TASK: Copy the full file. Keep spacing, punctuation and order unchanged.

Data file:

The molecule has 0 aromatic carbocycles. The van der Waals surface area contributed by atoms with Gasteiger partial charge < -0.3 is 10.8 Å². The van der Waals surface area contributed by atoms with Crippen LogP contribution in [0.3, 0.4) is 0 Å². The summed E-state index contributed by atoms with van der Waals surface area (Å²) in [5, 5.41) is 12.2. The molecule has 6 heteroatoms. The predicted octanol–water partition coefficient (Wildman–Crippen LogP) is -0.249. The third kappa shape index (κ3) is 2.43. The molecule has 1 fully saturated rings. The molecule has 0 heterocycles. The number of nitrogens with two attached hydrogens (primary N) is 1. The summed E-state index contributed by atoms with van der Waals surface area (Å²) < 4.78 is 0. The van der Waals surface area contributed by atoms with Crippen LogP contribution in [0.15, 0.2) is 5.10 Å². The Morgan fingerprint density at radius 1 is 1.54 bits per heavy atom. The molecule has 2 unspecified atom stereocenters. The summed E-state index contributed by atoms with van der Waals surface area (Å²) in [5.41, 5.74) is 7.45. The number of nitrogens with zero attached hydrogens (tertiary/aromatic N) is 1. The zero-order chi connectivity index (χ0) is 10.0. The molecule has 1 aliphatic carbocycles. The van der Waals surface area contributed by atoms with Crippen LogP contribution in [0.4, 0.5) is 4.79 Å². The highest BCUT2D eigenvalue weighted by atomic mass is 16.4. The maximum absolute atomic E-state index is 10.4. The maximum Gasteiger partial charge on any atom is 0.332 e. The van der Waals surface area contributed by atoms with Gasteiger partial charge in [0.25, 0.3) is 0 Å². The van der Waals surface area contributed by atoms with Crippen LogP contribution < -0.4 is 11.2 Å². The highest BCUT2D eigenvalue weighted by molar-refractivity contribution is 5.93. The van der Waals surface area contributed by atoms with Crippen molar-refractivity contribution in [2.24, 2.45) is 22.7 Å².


The molecule has 0 aromatic carbocycles. The van der Waals surface area contributed by atoms with Gasteiger partial charge < -0.3 is 10.8 Å². The van der Waals surface area contributed by atoms with Crippen LogP contribution in [0.3, 0.4) is 0 Å². The summed E-state index contributed by atoms with van der Waals surface area (Å²) in [5, 5.41) is 12.2. The molecule has 6 heteroatoms. The predicted octanol–water partition coefficient (Wildman–Crippen LogP) is -0.249. The third kappa shape index (κ3) is 2.43. The molecule has 1 fully saturated rings. The molecule has 0 heterocycles. The number of nitrogens with two attached hydrogens (primary N) is 1. The summed E-state index contributed by atoms with van der Waals surface area (Å²) < 4.78 is 0. The van der Waals surface area contributed by atoms with Crippen LogP contribution in [0.15, 0.2) is 5.10 Å². The Morgan fingerprint density at radius 1 is 1.54 bits per heavy atom. The molecule has 2 unspecified atom stereocenters. The summed E-state index contributed by atoms with van der Waals surface area (Å²) in [5.41, 5.74) is 7.45. The number of nitrogens with zero attached hydrogens (tertiary/aromatic N) is 1. The zero-order chi connectivity index (χ0) is 10.0. The molecule has 1 aliphatic carbocycles. The van der Waals surface area contributed by atoms with Crippen LogP contribution in [0.4, 0.5) is 4.79 Å². The highest BCUT2D eigenvalue weighted by atomic mass is 16.4. The maximum absolute atomic E-state index is 10.4. The maximum Gasteiger partial charge on any atom is 0.332 e. The van der Waals surface area contributed by atoms with Gasteiger partial charge in [0.25, 0.3) is 0 Å². The van der Waals surface area contributed by atoms with Crippen LogP contribution < -0.4 is 11.2 Å². The highest BCUT2D eigenvalue weighted by molar-refractivity contribution is 5.93. The van der Waals surface area contributed by atoms with Crippen molar-refractivity contribution in [2.24, 2.45) is 22.7 Å².